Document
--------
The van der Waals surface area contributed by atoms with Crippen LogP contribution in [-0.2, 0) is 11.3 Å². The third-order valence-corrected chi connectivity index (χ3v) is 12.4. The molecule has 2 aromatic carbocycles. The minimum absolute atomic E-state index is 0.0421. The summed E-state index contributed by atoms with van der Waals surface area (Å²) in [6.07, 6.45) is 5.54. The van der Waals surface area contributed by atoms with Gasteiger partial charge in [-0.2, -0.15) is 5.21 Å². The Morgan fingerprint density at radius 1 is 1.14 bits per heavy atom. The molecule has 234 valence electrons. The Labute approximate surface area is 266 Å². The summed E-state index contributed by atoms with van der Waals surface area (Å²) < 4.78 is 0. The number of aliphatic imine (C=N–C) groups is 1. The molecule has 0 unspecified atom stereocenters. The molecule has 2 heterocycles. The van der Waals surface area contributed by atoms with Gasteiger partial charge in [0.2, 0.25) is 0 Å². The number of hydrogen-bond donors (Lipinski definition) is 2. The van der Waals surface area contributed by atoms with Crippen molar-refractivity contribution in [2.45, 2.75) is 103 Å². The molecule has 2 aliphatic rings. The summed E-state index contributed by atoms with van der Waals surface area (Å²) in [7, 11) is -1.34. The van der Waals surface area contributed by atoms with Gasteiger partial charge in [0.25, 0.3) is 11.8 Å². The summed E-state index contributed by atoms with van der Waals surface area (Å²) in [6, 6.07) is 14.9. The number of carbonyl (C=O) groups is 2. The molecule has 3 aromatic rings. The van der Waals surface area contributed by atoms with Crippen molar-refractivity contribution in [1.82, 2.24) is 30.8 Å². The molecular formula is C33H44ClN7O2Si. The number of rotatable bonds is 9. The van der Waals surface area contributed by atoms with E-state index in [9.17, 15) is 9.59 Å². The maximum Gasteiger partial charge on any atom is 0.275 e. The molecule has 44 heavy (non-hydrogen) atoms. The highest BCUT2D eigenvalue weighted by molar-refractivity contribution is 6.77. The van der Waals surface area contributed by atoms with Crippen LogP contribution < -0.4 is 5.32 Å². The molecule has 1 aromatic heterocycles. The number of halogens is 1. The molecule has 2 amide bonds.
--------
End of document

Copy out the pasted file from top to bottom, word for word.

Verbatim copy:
The van der Waals surface area contributed by atoms with Crippen LogP contribution in [-0.2, 0) is 11.3 Å². The third-order valence-corrected chi connectivity index (χ3v) is 12.4. The molecule has 2 aromatic carbocycles. The minimum absolute atomic E-state index is 0.0421. The summed E-state index contributed by atoms with van der Waals surface area (Å²) in [6.07, 6.45) is 5.54. The van der Waals surface area contributed by atoms with Gasteiger partial charge in [-0.2, -0.15) is 5.21 Å². The Morgan fingerprint density at radius 1 is 1.14 bits per heavy atom. The molecule has 234 valence electrons. The Labute approximate surface area is 266 Å². The summed E-state index contributed by atoms with van der Waals surface area (Å²) < 4.78 is 0. The number of aliphatic imine (C=N–C) groups is 1. The molecule has 0 unspecified atom stereocenters. The molecule has 2 heterocycles. The van der Waals surface area contributed by atoms with Gasteiger partial charge in [0.2, 0.25) is 0 Å². The number of hydrogen-bond donors (Lipinski definition) is 2. The van der Waals surface area contributed by atoms with Crippen molar-refractivity contribution in [2.45, 2.75) is 103 Å². The molecule has 2 aliphatic rings. The summed E-state index contributed by atoms with van der Waals surface area (Å²) in [7, 11) is -1.34. The van der Waals surface area contributed by atoms with Gasteiger partial charge in [0.25, 0.3) is 11.8 Å². The summed E-state index contributed by atoms with van der Waals surface area (Å²) in [6, 6.07) is 14.9. The number of carbonyl (C=O) groups is 2. The molecule has 3 aromatic rings. The van der Waals surface area contributed by atoms with Crippen molar-refractivity contribution in [1.82, 2.24) is 30.8 Å². The molecular formula is C33H44ClN7O2Si. The number of rotatable bonds is 9. The van der Waals surface area contributed by atoms with E-state index in [9.17, 15) is 9.59 Å². The maximum Gasteiger partial charge on any atom is 0.275 e. The molecule has 44 heavy (non-hydrogen) atoms. The highest BCUT2D eigenvalue weighted by molar-refractivity contribution is 6.77. The van der Waals surface area contributed by atoms with Crippen LogP contribution < -0.4 is 5.32 Å². The molecule has 1 aromatic heterocycles. The number of halogens is 1. The molecule has 2 amide bonds.